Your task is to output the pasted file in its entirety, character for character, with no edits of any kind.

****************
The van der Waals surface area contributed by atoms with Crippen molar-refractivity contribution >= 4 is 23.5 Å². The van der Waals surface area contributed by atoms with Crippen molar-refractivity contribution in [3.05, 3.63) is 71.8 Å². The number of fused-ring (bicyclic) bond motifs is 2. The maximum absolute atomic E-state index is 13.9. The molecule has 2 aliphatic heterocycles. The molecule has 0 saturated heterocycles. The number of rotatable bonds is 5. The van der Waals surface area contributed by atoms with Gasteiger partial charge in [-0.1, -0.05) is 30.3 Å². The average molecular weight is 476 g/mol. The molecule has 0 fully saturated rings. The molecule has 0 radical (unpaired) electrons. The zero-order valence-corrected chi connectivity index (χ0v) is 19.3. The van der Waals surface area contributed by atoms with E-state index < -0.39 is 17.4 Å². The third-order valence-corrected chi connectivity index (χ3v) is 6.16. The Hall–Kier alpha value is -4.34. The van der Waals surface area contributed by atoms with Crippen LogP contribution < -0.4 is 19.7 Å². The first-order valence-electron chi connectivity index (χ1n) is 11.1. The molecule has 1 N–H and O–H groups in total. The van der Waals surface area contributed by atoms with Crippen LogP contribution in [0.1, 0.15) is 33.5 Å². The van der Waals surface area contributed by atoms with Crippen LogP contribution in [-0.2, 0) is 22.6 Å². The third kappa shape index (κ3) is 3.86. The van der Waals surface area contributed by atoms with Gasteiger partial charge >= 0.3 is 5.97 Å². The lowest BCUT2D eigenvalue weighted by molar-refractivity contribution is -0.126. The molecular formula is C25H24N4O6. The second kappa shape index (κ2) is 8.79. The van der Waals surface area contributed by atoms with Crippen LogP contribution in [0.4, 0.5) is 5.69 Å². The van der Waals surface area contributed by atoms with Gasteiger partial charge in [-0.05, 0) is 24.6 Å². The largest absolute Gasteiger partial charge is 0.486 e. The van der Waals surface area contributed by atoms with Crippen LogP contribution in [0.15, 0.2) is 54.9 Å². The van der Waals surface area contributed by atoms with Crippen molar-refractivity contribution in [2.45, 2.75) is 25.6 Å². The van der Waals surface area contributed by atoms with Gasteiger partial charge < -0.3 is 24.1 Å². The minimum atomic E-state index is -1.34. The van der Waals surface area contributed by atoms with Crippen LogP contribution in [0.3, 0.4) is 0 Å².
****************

The van der Waals surface area contributed by atoms with Crippen molar-refractivity contribution >= 4 is 23.5 Å². The van der Waals surface area contributed by atoms with Crippen molar-refractivity contribution in [3.05, 3.63) is 71.8 Å². The number of fused-ring (bicyclic) bond motifs is 2. The maximum absolute atomic E-state index is 13.9. The molecule has 2 aliphatic heterocycles. The molecule has 0 saturated heterocycles. The number of rotatable bonds is 5. The van der Waals surface area contributed by atoms with Gasteiger partial charge in [-0.1, -0.05) is 30.3 Å². The average molecular weight is 476 g/mol. The molecule has 0 fully saturated rings. The molecule has 0 radical (unpaired) electrons. The zero-order valence-corrected chi connectivity index (χ0v) is 19.3. The van der Waals surface area contributed by atoms with E-state index < -0.39 is 17.4 Å². The third-order valence-corrected chi connectivity index (χ3v) is 6.16. The Hall–Kier alpha value is -4.34. The van der Waals surface area contributed by atoms with Crippen LogP contribution < -0.4 is 19.7 Å². The first-order valence-electron chi connectivity index (χ1n) is 11.1. The molecule has 1 N–H and O–H groups in total. The van der Waals surface area contributed by atoms with Crippen LogP contribution in [0.1, 0.15) is 33.5 Å². The van der Waals surface area contributed by atoms with Crippen LogP contribution in [-0.2, 0) is 22.6 Å². The third kappa shape index (κ3) is 3.86. The van der Waals surface area contributed by atoms with Gasteiger partial charge >= 0.3 is 5.97 Å². The lowest BCUT2D eigenvalue weighted by molar-refractivity contribution is -0.126. The molecular formula is C25H24N4O6. The second kappa shape index (κ2) is 8.79. The van der Waals surface area contributed by atoms with Crippen LogP contribution in [0.4, 0.5) is 5.69 Å². The van der Waals surface area contributed by atoms with Gasteiger partial charge in [-0.05, 0) is 24.6 Å². The largest absolute Gasteiger partial charge is 0.486 e. The van der Waals surface area contributed by atoms with Crippen LogP contribution in [0.15, 0.2) is 54.9 Å². The van der Waals surface area contributed by atoms with Crippen molar-refractivity contribution in [2.45, 2.75) is 25.6 Å². The van der Waals surface area contributed by atoms with Gasteiger partial charge < -0.3 is 24.1 Å². The minimum atomic E-state index is -1.34. The van der Waals surface area contributed by atoms with Crippen LogP contribution in [0.3, 0.4) is 0 Å².